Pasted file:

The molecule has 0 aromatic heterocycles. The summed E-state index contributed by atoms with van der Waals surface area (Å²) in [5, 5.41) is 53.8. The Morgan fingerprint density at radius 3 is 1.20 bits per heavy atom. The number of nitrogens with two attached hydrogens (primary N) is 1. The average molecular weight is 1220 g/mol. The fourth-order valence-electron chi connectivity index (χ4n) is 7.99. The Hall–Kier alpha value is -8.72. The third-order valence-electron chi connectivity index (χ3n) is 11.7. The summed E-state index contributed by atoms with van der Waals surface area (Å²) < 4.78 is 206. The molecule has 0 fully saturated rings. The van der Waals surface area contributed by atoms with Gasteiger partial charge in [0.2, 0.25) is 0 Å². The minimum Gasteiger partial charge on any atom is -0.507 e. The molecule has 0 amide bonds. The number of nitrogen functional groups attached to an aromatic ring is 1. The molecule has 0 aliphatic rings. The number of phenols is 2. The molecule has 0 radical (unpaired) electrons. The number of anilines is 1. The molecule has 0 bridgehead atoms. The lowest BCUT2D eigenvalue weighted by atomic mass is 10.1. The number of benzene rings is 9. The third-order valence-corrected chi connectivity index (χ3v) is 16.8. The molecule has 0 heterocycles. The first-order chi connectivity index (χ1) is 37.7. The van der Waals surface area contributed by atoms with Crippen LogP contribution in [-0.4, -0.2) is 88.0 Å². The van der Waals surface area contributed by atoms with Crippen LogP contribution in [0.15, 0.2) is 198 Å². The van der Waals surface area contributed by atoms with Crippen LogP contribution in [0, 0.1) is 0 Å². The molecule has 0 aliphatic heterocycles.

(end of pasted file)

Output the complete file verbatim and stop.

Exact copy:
The molecule has 0 aromatic heterocycles. The summed E-state index contributed by atoms with van der Waals surface area (Å²) in [5, 5.41) is 53.8. The Morgan fingerprint density at radius 3 is 1.20 bits per heavy atom. The number of nitrogens with two attached hydrogens (primary N) is 1. The average molecular weight is 1220 g/mol. The fourth-order valence-electron chi connectivity index (χ4n) is 7.99. The Hall–Kier alpha value is -8.72. The third-order valence-electron chi connectivity index (χ3n) is 11.7. The summed E-state index contributed by atoms with van der Waals surface area (Å²) < 4.78 is 206. The molecule has 0 fully saturated rings. The van der Waals surface area contributed by atoms with Gasteiger partial charge in [0.2, 0.25) is 0 Å². The minimum Gasteiger partial charge on any atom is -0.507 e. The molecule has 0 amide bonds. The number of nitrogen functional groups attached to an aromatic ring is 1. The molecule has 0 aliphatic rings. The number of phenols is 2. The molecule has 0 radical (unpaired) electrons. The number of anilines is 1. The molecule has 0 bridgehead atoms. The lowest BCUT2D eigenvalue weighted by atomic mass is 10.1. The number of benzene rings is 9. The third-order valence-corrected chi connectivity index (χ3v) is 16.8. The molecule has 0 heterocycles. The first-order chi connectivity index (χ1) is 37.7. The van der Waals surface area contributed by atoms with Crippen LogP contribution in [-0.4, -0.2) is 88.0 Å². The van der Waals surface area contributed by atoms with Crippen LogP contribution in [0.15, 0.2) is 198 Å². The van der Waals surface area contributed by atoms with Crippen LogP contribution in [0, 0.1) is 0 Å². The molecule has 0 aliphatic heterocycles.